Yes, it was only for short stretches in Duluth. But it's getting there. The team thwomped Denver on Saturday, and followed it up with a Wisconsin whooping on Friday. It's really too bad that this team couldn't win just a couple more games in the first half (and, actually, only one game is really hurting them from a PWR standpoint: the OT loss against Union). However, this late-season charge certainly has the rest of the WCHA standing up and taking notice of the Gophers again, which is as it should be. Although it may be just a tiny bit too late this season, the surge has reaffirmed for me that Don Lucia still is the right man behind the bench at the University of Minnesota. Maybe a change of assistant coaches is in order, but The Don has brought this team together without leading scorer and captain Jay Barriball the last several weeks and absolutely thrashed the better teams in the conference.

With the moves Coach Lucia is making to recruit more four-year type college players, I am now back on the Lucia bandwagon.

The team's next series is at home against Michigan Tech (4-24-4 Overall, 2-20-2 WCHA). This is an ABSOLUTE MUST SWEEP series in the Gophers' quest for an at-large bid. In fact, the remaining games are must wins until the Final Five Championship game. This Michigan Tech squad did beat Denver last weekend in Denver, so they do have some spoiler in them. However, as Don Lucia said in his media interviews this week, the Gophers "are not good enough to overlook anyone" and at this point of the season, they cannot afford to. Four points is a must this weekend. Go get 'em, boys.

Sunday, February 13, 2011

Minnesota Explodes for 7 Goals, Rips #4 Denver in Series Finale

Minnesota's 2-1 loss to Denver on Friday night was most notable for the Gophers' inability to score goals. The Gophers had plenty of scoring chances, but simply could not beat Denver's Sam Brittain between the pipes.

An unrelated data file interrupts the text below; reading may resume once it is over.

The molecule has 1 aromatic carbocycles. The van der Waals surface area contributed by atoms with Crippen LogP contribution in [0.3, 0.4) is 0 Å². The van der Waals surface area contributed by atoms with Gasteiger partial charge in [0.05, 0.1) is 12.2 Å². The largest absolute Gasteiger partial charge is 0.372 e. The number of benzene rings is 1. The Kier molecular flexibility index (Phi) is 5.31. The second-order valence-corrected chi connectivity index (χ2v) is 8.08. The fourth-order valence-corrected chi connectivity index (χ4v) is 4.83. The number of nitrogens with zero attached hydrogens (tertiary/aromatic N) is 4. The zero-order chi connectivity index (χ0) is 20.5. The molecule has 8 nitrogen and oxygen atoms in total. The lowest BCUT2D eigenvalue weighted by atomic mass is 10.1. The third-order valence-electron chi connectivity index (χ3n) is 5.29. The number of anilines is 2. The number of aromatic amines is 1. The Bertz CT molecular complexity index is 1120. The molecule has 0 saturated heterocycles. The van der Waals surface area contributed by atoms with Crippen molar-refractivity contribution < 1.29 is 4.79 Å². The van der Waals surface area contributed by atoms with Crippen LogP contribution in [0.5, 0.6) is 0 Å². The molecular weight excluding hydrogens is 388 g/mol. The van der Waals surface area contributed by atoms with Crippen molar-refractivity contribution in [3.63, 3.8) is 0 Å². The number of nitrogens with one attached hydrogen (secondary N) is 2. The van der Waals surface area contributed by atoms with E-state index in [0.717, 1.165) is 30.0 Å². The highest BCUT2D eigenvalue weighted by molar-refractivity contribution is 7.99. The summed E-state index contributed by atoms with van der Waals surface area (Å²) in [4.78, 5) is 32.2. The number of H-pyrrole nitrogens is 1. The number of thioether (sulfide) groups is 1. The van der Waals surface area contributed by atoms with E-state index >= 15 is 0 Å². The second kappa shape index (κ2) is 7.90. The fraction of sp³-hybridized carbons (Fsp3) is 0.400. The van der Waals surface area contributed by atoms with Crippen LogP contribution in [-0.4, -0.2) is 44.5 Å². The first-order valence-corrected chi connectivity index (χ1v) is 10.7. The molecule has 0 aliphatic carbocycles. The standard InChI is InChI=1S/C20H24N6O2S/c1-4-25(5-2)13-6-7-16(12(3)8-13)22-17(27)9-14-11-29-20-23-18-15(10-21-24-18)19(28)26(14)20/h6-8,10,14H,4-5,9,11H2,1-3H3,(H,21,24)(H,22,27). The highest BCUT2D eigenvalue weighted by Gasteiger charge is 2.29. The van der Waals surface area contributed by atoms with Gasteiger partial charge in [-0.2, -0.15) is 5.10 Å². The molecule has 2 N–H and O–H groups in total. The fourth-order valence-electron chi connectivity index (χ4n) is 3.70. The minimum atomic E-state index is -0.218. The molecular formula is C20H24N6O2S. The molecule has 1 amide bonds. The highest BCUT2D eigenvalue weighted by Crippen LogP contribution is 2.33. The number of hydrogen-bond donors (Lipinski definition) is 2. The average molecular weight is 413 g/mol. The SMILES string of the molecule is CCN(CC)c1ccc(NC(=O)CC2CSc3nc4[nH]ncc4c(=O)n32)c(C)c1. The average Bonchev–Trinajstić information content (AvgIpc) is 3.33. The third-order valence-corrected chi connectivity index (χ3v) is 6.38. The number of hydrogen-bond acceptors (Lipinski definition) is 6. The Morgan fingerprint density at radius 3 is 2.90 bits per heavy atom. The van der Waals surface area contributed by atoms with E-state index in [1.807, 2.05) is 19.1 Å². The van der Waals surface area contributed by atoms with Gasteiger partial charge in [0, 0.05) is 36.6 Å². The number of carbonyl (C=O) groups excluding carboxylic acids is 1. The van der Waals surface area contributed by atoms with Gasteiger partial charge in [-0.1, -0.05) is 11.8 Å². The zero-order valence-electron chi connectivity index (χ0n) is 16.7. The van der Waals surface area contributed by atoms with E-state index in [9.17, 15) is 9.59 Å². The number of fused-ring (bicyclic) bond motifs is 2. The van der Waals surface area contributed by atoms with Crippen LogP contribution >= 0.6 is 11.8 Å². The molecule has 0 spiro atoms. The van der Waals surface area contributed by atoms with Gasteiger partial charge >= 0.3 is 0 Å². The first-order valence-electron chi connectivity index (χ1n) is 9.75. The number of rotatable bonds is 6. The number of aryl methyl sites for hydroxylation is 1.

That was not an issue Saturday night. Minnesota beat both Brittain and Denver's backup goalie Adam Murray a combined seven times, and the Gophers stomped all over Denver to the tune of a 7-3 victory.

Saturday: 7-3 Gopher Victory

Saturday's game opened very similarly to Friday night's contest, with both teams playing well early on. Mark Alt took an early boarding penalty, and it appeared that Denver took an early lead on a quick deflection in front of Kent Patterson. However, the referees took a look at the play and ruled that the Denver player kicked the puck into the net, so the goal was disallowed.

That disallowed goal was about as close to scoring as Denver would get until the third period. The Gophers absolutely dominated the game from this point onward. Jacob Cepis scored on a wraparound at 7:22 of the period. Taylor Matson scored on a shot from the low slot less than a minute later, at 8:18. Nick Bjugstad took a elbowing penalty at 9:42, but even that couldn't stop the Gopher attack. Minnesota killed the penalty and Mark Alt hit a streaking Bjugstad on a breakaway out of the box, who beat Brittain top-corner to give the Gophers a resounding three goals in just 4:27 and take a commanding 3-0 lead.